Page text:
Article Text

  1. J. K. Byrd,
  2. R. F. Stanfield,
  3. I. D. Schwartz
  1. University of South Carolina School of Medicine and Palmetto Health, Columbia


Purpose To present the clinical presentation and evaluation of a patient with uncontrolled diabetes mellitus (DM), possible MODY-3, and a protuberant abdomen.

Methods Case report.

Results This black female presented with DM at age 12.6 years with a history of polydipsia. Her mother had diabetes “requiring insulin” and the paternal grandmother had probable type 2 diabetes. The patient had obesity (BMI = 32.9 kg/m2), elevated fasting insulin level of 36 μIU/mL (with concomitant glucose of 184 mg/dL), and negative pancreatic antibodies. She was diagnosed with type 2 DM and metformin, 500 mg twice daily, was started. There was sporadic follow-up. The HbA1c ranged from 5.4-6.6% during the first 26 months after diagnosis but had increased to 12.2% six months later. A thiazoladinedione was added but HbA1c remained elevated. Insulin was added. There was poor compliance with all medications and inconsistent adult supervision. She had oligomenorrhea with increased abdominal girth; β-hCG—was negative. CT of the abdomen and small bowel barium study confirmed abdominal situs inversus (right-sided: stomach, small bowel, and multiple splenic masses; left-sided: liver and gallbladder; midline: ascending colon and cecum) and a globular pancreas with a truncated body and tail. Oral glucose tolerance testing (OGTT; 1.75 g/kg to a maximum of 75 g) showed peak glucose and insulin levels of 361 mg/dL and 20.2 μIU/mL, respectively. MODY-3 genetic analysis (Esoterix Laboratory Service, Inc.) demonstrated a novel, heterozygous nucleotide cytosine to adenine substitution at position +20 of intron 1. In addition, she had two other previously described variants in exons 1 and 4 of the hepatocyte nuclear factor 1-α gene, but which are thought not to have clinical significance.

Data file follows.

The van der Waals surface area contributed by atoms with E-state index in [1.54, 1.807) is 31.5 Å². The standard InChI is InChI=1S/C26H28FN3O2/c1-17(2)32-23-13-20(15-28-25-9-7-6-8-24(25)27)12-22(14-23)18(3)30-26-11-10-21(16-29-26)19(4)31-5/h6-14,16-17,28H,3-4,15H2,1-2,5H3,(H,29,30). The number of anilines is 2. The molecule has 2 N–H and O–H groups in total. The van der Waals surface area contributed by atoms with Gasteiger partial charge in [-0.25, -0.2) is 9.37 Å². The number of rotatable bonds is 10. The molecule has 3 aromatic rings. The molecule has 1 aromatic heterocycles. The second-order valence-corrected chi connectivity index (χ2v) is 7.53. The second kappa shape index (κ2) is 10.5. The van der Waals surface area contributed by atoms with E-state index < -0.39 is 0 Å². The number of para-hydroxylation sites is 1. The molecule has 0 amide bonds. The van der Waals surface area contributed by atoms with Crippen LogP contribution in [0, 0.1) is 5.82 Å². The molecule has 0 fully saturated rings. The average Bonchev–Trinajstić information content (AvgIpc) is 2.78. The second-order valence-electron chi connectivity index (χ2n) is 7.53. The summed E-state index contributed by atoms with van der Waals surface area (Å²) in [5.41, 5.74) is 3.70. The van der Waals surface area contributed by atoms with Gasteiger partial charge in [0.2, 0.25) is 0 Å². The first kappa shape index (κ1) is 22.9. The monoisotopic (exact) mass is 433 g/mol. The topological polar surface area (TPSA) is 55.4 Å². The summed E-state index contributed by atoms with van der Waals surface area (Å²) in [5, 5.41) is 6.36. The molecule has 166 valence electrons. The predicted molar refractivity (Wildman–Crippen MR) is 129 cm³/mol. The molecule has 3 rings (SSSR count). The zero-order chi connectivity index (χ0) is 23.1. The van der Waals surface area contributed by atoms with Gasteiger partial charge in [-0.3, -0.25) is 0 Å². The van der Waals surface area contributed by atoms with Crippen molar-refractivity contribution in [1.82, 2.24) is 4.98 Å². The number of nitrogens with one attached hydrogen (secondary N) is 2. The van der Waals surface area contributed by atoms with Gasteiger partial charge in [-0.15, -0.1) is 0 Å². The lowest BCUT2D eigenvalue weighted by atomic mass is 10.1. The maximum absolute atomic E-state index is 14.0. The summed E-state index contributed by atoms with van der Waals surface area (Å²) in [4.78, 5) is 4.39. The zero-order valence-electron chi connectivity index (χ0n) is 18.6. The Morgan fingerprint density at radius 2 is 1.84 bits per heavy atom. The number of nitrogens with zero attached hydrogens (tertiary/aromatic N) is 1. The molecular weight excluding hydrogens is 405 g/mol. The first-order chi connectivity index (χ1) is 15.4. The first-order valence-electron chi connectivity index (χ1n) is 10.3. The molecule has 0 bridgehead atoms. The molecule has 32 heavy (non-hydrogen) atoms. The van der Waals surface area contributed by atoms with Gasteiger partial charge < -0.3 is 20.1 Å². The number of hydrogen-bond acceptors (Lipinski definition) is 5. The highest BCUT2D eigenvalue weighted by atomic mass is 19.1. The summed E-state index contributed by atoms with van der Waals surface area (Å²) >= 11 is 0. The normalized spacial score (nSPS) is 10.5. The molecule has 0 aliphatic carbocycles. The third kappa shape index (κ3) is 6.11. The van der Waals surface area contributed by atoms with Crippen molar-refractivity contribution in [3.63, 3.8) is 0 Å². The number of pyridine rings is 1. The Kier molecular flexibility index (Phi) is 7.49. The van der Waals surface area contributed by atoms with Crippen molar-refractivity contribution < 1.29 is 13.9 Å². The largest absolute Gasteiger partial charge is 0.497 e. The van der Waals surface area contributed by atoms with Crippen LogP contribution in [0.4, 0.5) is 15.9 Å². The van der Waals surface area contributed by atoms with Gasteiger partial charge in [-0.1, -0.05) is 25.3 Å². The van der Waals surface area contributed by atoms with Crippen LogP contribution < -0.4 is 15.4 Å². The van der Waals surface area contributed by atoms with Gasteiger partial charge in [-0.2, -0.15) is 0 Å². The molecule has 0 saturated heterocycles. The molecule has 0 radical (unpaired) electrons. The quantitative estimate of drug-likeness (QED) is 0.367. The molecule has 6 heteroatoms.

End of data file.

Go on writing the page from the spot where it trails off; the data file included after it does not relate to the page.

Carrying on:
Discussion While certainly measurable, the insulin level during the OGTT seemed inappropriately low for the degree of hyperglycemia, which suggests limited β cell function. Negative pancreatic antibodies mitigate against type 1A diabetes.

Conclusion We present an unusual case of type 2 DM with a novel mutation at +20 of intron 1of the MODY-3 gene associated with abdominal situs inversus, polysplenism, and truncated pancreatic anatomy. While there may not be a causal link, mutations within introns, such as the one we identified in the MODY-3 gene, can lead to alterations in mRNA splicing that affect gene function. Gene product analysis has not yet been performed. Complete MODY-3 analysis on the mother remains pending.

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